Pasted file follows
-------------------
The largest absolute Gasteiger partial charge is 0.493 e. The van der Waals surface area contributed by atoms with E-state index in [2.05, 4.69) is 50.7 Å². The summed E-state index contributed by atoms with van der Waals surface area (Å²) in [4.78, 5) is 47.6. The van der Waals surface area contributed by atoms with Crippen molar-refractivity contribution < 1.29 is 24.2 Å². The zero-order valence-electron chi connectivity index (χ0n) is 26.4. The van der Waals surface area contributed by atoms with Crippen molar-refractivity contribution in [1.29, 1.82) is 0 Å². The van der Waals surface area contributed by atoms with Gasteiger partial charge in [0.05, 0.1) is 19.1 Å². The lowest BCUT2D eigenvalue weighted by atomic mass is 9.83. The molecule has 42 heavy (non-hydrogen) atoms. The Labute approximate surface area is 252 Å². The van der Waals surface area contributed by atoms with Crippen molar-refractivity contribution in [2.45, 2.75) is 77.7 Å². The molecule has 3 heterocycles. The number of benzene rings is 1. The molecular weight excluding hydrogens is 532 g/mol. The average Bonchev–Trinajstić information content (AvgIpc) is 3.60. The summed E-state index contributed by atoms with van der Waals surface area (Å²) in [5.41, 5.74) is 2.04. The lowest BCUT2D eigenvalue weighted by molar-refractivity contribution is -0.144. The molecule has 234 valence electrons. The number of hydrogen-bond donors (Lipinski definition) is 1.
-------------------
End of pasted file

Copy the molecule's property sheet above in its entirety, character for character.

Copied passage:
The largest absolute Gasteiger partial charge is 0.493 e. The van der Waals surface area contributed by atoms with E-state index in [2.05, 4.69) is 50.7 Å². The summed E-state index contributed by atoms with van der Waals surface area (Å²) in [4.78, 5) is 47.6. The van der Waals surface area contributed by atoms with Crippen molar-refractivity contribution < 1.29 is 24.2 Å². The zero-order valence-electron chi connectivity index (χ0n) is 26.4. The van der Waals surface area contributed by atoms with Crippen molar-refractivity contribution in [1.29, 1.82) is 0 Å². The van der Waals surface area contributed by atoms with Gasteiger partial charge in [0.05, 0.1) is 19.1 Å². The lowest BCUT2D eigenvalue weighted by atomic mass is 9.83. The molecule has 42 heavy (non-hydrogen) atoms. The Labute approximate surface area is 252 Å². The van der Waals surface area contributed by atoms with Crippen molar-refractivity contribution in [2.45, 2.75) is 77.7 Å². The molecule has 3 heterocycles. The number of benzene rings is 1. The molecular weight excluding hydrogens is 532 g/mol. The average Bonchev–Trinajstić information content (AvgIpc) is 3.60. The summed E-state index contributed by atoms with van der Waals surface area (Å²) in [5.41, 5.74) is 2.04. The lowest BCUT2D eigenvalue weighted by molar-refractivity contribution is -0.144. The molecule has 234 valence electrons. The number of hydrogen-bond donors (Lipinski definition) is 1.